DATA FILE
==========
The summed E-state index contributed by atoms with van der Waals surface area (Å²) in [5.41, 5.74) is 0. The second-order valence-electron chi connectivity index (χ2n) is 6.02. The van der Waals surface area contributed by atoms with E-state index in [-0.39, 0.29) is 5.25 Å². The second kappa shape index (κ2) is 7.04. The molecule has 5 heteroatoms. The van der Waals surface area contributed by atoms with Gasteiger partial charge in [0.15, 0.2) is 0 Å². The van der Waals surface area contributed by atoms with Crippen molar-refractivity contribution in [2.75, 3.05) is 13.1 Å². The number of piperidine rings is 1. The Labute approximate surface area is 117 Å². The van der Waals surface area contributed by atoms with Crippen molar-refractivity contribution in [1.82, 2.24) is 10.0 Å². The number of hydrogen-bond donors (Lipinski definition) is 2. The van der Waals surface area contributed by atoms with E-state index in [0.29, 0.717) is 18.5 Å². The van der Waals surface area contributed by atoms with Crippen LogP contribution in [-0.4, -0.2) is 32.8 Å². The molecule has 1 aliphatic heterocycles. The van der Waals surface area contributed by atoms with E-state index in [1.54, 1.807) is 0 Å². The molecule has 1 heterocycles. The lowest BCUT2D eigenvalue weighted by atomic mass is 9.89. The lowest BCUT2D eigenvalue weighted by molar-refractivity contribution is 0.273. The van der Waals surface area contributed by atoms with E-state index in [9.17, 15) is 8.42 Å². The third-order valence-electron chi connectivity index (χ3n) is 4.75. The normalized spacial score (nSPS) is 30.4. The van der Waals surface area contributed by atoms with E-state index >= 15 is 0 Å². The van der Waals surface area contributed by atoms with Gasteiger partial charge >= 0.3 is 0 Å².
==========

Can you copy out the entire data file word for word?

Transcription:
The summed E-state index contributed by atoms with van der Waals surface area (Å²) in [5.41, 5.74) is 0. The second-order valence-electron chi connectivity index (χ2n) is 6.02. The van der Waals surface area contributed by atoms with E-state index in [-0.39, 0.29) is 5.25 Å². The second kappa shape index (κ2) is 7.04. The molecule has 5 heteroatoms. The van der Waals surface area contributed by atoms with Gasteiger partial charge in [0.15, 0.2) is 0 Å². The van der Waals surface area contributed by atoms with Crippen molar-refractivity contribution in [2.75, 3.05) is 13.1 Å². The number of piperidine rings is 1. The Labute approximate surface area is 117 Å². The van der Waals surface area contributed by atoms with Crippen molar-refractivity contribution in [1.82, 2.24) is 10.0 Å². The number of hydrogen-bond donors (Lipinski definition) is 2. The van der Waals surface area contributed by atoms with E-state index in [0.29, 0.717) is 18.5 Å². The van der Waals surface area contributed by atoms with Crippen LogP contribution in [-0.4, -0.2) is 32.8 Å². The molecule has 1 aliphatic heterocycles. The van der Waals surface area contributed by atoms with E-state index in [1.54, 1.807) is 0 Å². The molecule has 1 heterocycles. The lowest BCUT2D eigenvalue weighted by atomic mass is 9.89. The lowest BCUT2D eigenvalue weighted by molar-refractivity contribution is 0.273. The van der Waals surface area contributed by atoms with E-state index in [9.17, 15) is 8.42 Å². The third-order valence-electron chi connectivity index (χ3n) is 4.75. The normalized spacial score (nSPS) is 30.4. The van der Waals surface area contributed by atoms with E-state index >= 15 is 0 Å². The van der Waals surface area contributed by atoms with Gasteiger partial charge >= 0.3 is 0 Å².